REVIEW / Go Cubes


So far, “the future” hasn’t really delivered on its pie-eyed promises. Our hoverboards burst into flames.  Our robot maids only do floors. And our Soylent is disappointingly people-free. So, I am understandably skeptical of Go Cubes, a cup of cold brew in chewable form that boasts to be “the future of coffee.” But not everyone shares my skepticism. Having been successfully funded on Indiegogo late last year, these gummy coffee bites are now selling out in just three days on Amazon Launchpad, a platform that showcases innovative start-up products. Not the biggest miracle to occur in three days time, but impressive enough to make me want to try them.




Go Cubes are the brainchild of a San Francisco tech company, Nootrobox, which specializes in supplements called Nootropics. For those of you who aren’t currently coding your life away in some Silicon Valley think tank, “Nootropics” are the name given to a broad class of so-called cognitive-enhancing drugs designed to turn you into three-fourths of a Daft Punk song, boosting brain performance, sharpening focus and increasing productivity so you can work harder, better and faster. By this definition, coffee could be considered a Nootropic; not the way some people drink it, with so much sugar and milk it’s more of a diabetes-ensurer than cognitive-enhancer, but you get the idea.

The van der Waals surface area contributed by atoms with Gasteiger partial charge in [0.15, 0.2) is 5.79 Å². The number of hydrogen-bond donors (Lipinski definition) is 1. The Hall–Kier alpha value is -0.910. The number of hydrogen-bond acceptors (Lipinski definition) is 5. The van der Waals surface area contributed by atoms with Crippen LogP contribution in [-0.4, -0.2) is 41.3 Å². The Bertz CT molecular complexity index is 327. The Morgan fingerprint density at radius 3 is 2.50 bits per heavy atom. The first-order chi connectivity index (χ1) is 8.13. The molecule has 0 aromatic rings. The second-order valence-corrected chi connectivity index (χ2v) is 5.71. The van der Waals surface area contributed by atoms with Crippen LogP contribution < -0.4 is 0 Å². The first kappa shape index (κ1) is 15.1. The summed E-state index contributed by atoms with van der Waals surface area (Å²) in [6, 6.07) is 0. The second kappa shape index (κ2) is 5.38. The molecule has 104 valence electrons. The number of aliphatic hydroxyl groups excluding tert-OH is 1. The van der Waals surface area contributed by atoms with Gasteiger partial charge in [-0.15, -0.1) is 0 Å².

Go Cubes mark a departure from Nootrobox’s successful pill-pushing business model, an attempt to market Nootropics to a wider audience than the Silicon Valley elite via that other great equalizer – the cup o’ joe. Go Cubes aren’t just coffee-flavored. They’re made with actual cold brew coffee and premium ingredients to “craft a unique taste, texture, and experience.” But unlike your local barista’s brew, which has who-knows–how-much caffeine in each life-giving sip, every gelatinous cube contains exactly 50mg of caffeine. According to the label, a single serving is 100mg or two cubes. Also according to the label, there are three flavors per pack – mocha, pure drip and latte.




Go Cubes come packaged in individually sealed four-packs, meaning you’ll get an extra cube of one of the flavors. Which flavor is a mystery. Ostensibly the different colors – light caramel for latte, dark chocolate for mocha, and somewhere in-between for pure drip – should clue you in to the flavor, but in actuality they all look the same shade of brown. Unless you’re a tetrachromat, prepare yourself for an edible game of Russian Roulette.




Which brings us to how they taste, an extremely divisive topic. When you open a pack of Go Cubes, the first thing you’ll notice is that they smell like coffee! The cubes are the size and shape of a large gourmet marshmallow with the texture and consistency of a Haribo gummy bear. They’re coated in a layer of crystalized sugar, so the outside tastes like a sweet coffee candy, but that quickly gives way to a sour center. As you chew – and trust me, you will chew – the flavor becomes less sour and more bitter. It’s not bad, but it’s not good either. Intense is the best descriptor. I have been eating these for the past week, and honestly don’t know if I love them or hate them. So, I turned to friends for a second and third opinion. Jeff, whose collection of coffee brewing accoutrements would make a Starbucks barista blush, hated it. He spit it in the trash and spent the next 10 minutes meticulously washing his tongue. And Pati, whose job as a professional chef gives her taste buds extra credibility, loved it. She said it tasted like the first sip of super strong Cuban coffee; a “punch in the tongue,” but in a good way.